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The Sociologist Gap

November 19, 2008

Sociology departments are successfully attracting students, but without a corresponding growth in faculty lines. That's the conclusion of a new national survey of sociology departments conducted by the American Sociological Association.

The survey -- conducted in 2007 and updating a study from 2001 -- came before the recent economic downturn that has crunched budgets at many colleges and is probably adding to the pressures documented in "What Is Happening in Your Department?," written by Roberta Spalter-Roth, director of research for the association. Further adding to the concern is that graduate programs are reducing the percentage of applicants they admit, who would eventually add to the faculty base. While such an increase in selectivity could be considered a healthy sign, the two reasons given for it in the survey don't suggest strength. The reasons are lack of funds for stipends and the declining quality of applicants.

The report also includes quotes from department chairs, most of whom sound stressed: "Too many students, too few resources." "We have nearly doubled in size with the influx of education majors choosing sociology as their second major. We have not had an increase in faculty." "Looming retirements and uncertainty about position replacement."

Of course, some of the data collected in the report -- which was based on a survey of all departments that award at least one sociology bachelor's degree annually -- suggest health for the profession. The number of students majoring in sociology and receiving bachelor's degrees is up across a variety of sectors of higher education:

Median Number of Majors and Bachelor's Degrees in Sociology Departments, 2001 and 2007

Sector Median Majors, 2001 Median Majors, 2007 Median Degrees, 2001 Median Degrees, 2007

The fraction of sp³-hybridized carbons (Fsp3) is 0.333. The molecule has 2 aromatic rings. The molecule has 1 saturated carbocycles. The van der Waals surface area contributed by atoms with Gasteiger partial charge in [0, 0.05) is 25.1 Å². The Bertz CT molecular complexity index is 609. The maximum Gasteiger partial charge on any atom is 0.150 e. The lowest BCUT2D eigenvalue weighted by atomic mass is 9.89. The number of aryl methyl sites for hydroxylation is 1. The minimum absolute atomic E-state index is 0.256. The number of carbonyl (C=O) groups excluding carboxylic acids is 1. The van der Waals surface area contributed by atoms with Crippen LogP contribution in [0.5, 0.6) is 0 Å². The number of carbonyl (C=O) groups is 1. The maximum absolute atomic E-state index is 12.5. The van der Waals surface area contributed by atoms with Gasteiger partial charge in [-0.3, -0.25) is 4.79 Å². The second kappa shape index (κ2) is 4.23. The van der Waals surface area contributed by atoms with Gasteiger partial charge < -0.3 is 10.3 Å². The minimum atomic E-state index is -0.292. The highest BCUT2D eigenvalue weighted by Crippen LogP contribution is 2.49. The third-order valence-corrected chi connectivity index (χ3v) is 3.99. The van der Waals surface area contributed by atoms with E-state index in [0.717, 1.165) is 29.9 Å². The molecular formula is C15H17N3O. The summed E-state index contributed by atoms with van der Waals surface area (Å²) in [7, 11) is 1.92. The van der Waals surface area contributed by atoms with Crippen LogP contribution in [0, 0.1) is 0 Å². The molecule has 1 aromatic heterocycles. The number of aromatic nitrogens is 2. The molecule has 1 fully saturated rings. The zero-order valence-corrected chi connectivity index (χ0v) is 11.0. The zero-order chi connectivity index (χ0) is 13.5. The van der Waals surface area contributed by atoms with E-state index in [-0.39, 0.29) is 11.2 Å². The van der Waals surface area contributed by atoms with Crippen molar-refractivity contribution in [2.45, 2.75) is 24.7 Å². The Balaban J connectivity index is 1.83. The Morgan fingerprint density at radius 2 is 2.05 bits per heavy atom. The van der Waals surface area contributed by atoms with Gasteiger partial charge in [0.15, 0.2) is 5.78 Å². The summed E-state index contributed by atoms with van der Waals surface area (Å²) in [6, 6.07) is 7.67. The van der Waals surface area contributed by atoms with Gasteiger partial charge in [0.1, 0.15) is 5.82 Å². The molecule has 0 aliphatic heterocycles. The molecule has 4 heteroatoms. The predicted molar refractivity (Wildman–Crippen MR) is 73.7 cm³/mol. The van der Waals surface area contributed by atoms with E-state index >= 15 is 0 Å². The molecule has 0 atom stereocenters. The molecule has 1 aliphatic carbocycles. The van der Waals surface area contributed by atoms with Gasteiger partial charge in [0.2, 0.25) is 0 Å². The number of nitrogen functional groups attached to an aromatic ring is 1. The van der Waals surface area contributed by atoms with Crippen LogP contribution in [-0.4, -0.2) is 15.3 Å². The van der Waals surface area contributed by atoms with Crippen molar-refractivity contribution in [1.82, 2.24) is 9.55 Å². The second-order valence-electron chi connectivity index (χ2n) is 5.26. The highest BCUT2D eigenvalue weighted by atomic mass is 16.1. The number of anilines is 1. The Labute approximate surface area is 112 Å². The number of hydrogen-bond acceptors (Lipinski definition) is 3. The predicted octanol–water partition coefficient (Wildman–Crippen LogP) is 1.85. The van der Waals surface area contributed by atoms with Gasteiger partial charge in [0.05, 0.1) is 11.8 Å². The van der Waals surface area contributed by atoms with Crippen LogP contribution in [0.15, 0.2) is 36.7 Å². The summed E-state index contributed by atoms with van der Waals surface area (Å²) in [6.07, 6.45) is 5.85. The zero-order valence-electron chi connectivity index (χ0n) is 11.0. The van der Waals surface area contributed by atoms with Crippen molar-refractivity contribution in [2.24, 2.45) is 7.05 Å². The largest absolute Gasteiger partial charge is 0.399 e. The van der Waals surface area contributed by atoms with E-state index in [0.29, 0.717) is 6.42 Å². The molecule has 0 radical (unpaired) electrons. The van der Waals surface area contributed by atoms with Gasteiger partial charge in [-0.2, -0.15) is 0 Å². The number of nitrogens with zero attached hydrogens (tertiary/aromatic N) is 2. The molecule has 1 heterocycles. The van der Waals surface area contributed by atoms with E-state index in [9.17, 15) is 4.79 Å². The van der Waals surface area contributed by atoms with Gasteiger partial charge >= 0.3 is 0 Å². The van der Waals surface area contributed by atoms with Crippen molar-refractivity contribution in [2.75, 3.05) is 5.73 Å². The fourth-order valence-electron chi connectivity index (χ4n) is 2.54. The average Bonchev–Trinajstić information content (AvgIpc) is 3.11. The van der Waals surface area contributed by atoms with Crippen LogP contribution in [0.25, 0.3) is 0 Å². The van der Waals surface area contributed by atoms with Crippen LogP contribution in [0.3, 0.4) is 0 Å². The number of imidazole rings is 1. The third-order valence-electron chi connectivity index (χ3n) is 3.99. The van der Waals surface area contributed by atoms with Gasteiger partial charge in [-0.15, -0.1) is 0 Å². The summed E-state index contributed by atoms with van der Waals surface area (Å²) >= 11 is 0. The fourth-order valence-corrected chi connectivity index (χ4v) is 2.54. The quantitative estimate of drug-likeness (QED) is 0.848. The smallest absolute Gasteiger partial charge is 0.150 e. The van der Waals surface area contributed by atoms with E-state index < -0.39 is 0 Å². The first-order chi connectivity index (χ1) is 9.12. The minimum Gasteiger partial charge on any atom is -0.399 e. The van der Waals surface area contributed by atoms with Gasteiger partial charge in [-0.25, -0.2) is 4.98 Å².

Research university 178 231 56 71
Doctoral university 96 125 31 35
Master's institution 62 72 19 21
Baccalaureate institution 28 44 10 14

Within the major, more departments are offering concentrations; criminal justice is the most popular, followed by social services. Despite the growth at the undergraduate level, increases in enrollment were modest in master's programs and largely non-existent in doctoral programs.

During the time period studied, full-time faculty slots have essentially been flat, with the exception of an increase in Research II institutions. At Research I institutions, the median number of full-time faculty members fell to 17 from 18 from 2001 to 2007. Likewise, across sectors, the median number of new tenure-track professors hired has been flat (1 per department) during the period of enrollment growth (and plenty of retirements).

Meanwhile, the percentage of applicants admitted to graduate programs is declining.

Percentage of Applicants Admitted to Sociology Graduate Programs, 2001 and 2007

Sector 2001 2007
Research I 25% 19%
Research II 40% 29%
Doctoral I 58% 47%
Doctoral II 67% 48%
Master's I 77% 66%

An additional frustration noted by many faculty members was the role of assessment, the survey found. Overwhelming majorities of departments report that they have formal assessment programs focused on undergraduate student learning. At research universities, where the percentage is lowest, 74 percent now have assessment programs.

But the survey found considerable skepticism about these programs. While some view assessment as a tool for program improvement, many fear that the good ideas that result won't be executed because they may cost money. Many others complained about the additional work involved in assessment.

"Chairs appear to be overwhelmed by the amount of work required to conduct assessments, on the one hand, and discouraged by the lack of resources to implement curriculum changes suggested by the assessment results," the report said. It quoted one chair as saying: "We spend far too much time assessing students.... Now we have double the regular work plus all this assessment stuff."

 

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